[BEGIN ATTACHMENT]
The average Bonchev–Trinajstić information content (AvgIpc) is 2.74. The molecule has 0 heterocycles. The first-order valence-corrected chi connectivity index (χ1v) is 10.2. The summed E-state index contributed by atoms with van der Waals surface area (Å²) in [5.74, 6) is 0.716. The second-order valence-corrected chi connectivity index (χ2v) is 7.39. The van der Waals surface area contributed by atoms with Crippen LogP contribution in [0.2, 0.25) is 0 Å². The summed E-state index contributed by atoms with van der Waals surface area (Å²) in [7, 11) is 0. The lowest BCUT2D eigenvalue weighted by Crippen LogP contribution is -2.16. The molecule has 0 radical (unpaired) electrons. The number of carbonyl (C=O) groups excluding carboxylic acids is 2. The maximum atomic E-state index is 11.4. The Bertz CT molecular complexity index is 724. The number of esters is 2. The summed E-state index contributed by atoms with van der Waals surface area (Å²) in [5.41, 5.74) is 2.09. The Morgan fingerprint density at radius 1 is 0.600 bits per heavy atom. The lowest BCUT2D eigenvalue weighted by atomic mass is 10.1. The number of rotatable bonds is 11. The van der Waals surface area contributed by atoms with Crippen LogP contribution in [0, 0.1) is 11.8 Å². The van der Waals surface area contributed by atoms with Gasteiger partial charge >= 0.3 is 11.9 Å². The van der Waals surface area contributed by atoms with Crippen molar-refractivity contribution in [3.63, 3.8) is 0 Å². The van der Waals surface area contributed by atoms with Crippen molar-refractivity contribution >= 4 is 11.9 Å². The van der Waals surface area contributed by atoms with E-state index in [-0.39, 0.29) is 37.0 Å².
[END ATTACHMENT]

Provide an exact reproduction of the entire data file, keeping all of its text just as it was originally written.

The average Bonchev–Trinajstić information content (AvgIpc) is 2.74. The molecule has 0 heterocycles. The first-order valence-corrected chi connectivity index (χ1v) is 10.2. The summed E-state index contributed by atoms with van der Waals surface area (Å²) in [5.74, 6) is 0.716. The second-order valence-corrected chi connectivity index (χ2v) is 7.39. The van der Waals surface area contributed by atoms with Crippen LogP contribution in [0.2, 0.25) is 0 Å². The summed E-state index contributed by atoms with van der Waals surface area (Å²) in [7, 11) is 0. The lowest BCUT2D eigenvalue weighted by Crippen LogP contribution is -2.16. The molecule has 0 radical (unpaired) electrons. The number of carbonyl (C=O) groups excluding carboxylic acids is 2. The maximum atomic E-state index is 11.4. The Bertz CT molecular complexity index is 724. The number of esters is 2. The summed E-state index contributed by atoms with van der Waals surface area (Å²) in [5.41, 5.74) is 2.09. The Morgan fingerprint density at radius 1 is 0.600 bits per heavy atom. The lowest BCUT2D eigenvalue weighted by atomic mass is 10.1. The number of rotatable bonds is 11. The van der Waals surface area contributed by atoms with Crippen LogP contribution in [0, 0.1) is 11.8 Å². The van der Waals surface area contributed by atoms with Gasteiger partial charge >= 0.3 is 11.9 Å². The van der Waals surface area contributed by atoms with Crippen molar-refractivity contribution in [3.63, 3.8) is 0 Å². The van der Waals surface area contributed by atoms with Crippen molar-refractivity contribution >= 4 is 11.9 Å². The van der Waals surface area contributed by atoms with E-state index in [-0.39, 0.29) is 37.0 Å².